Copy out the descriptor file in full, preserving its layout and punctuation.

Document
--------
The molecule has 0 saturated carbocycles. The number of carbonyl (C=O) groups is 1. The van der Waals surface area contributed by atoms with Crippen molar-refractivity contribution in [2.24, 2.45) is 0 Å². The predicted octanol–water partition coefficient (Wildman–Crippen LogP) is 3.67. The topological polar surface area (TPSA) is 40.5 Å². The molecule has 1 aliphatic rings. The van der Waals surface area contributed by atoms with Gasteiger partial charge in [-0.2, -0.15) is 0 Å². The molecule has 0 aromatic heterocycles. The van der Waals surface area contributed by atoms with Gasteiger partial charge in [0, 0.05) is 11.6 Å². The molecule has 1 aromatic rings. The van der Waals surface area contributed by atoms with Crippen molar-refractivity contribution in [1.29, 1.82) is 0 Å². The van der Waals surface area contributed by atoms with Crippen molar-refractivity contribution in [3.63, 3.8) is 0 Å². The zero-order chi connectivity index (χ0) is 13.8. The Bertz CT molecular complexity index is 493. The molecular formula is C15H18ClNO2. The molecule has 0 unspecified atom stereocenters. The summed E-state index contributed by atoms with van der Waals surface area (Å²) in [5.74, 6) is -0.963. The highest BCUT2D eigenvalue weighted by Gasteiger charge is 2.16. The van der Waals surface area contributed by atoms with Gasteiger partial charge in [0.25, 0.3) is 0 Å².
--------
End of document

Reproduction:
The molecule has 0 saturated carbocycles. The number of carbonyl (C=O) groups is 1. The van der Waals surface area contributed by atoms with Crippen molar-refractivity contribution in [2.24, 2.45) is 0 Å². The predicted octanol–water partition coefficient (Wildman–Crippen LogP) is 3.67. The topological polar surface area (TPSA) is 40.5 Å². The molecule has 1 aliphatic rings. The van der Waals surface area contributed by atoms with Gasteiger partial charge in [-0.2, -0.15) is 0 Å². The molecule has 0 aromatic heterocycles. The van der Waals surface area contributed by atoms with Gasteiger partial charge in [0, 0.05) is 11.6 Å². The molecule has 1 aromatic rings. The van der Waals surface area contributed by atoms with Crippen molar-refractivity contribution in [1.29, 1.82) is 0 Å². The van der Waals surface area contributed by atoms with Crippen molar-refractivity contribution in [3.63, 3.8) is 0 Å². The zero-order chi connectivity index (χ0) is 13.8. The Bertz CT molecular complexity index is 493. The molecular formula is C15H18ClNO2. The molecule has 0 unspecified atom stereocenters. The summed E-state index contributed by atoms with van der Waals surface area (Å²) in [5.74, 6) is -0.963. The highest BCUT2D eigenvalue weighted by Gasteiger charge is 2.16. The van der Waals surface area contributed by atoms with Gasteiger partial charge in [0.25, 0.3) is 0 Å².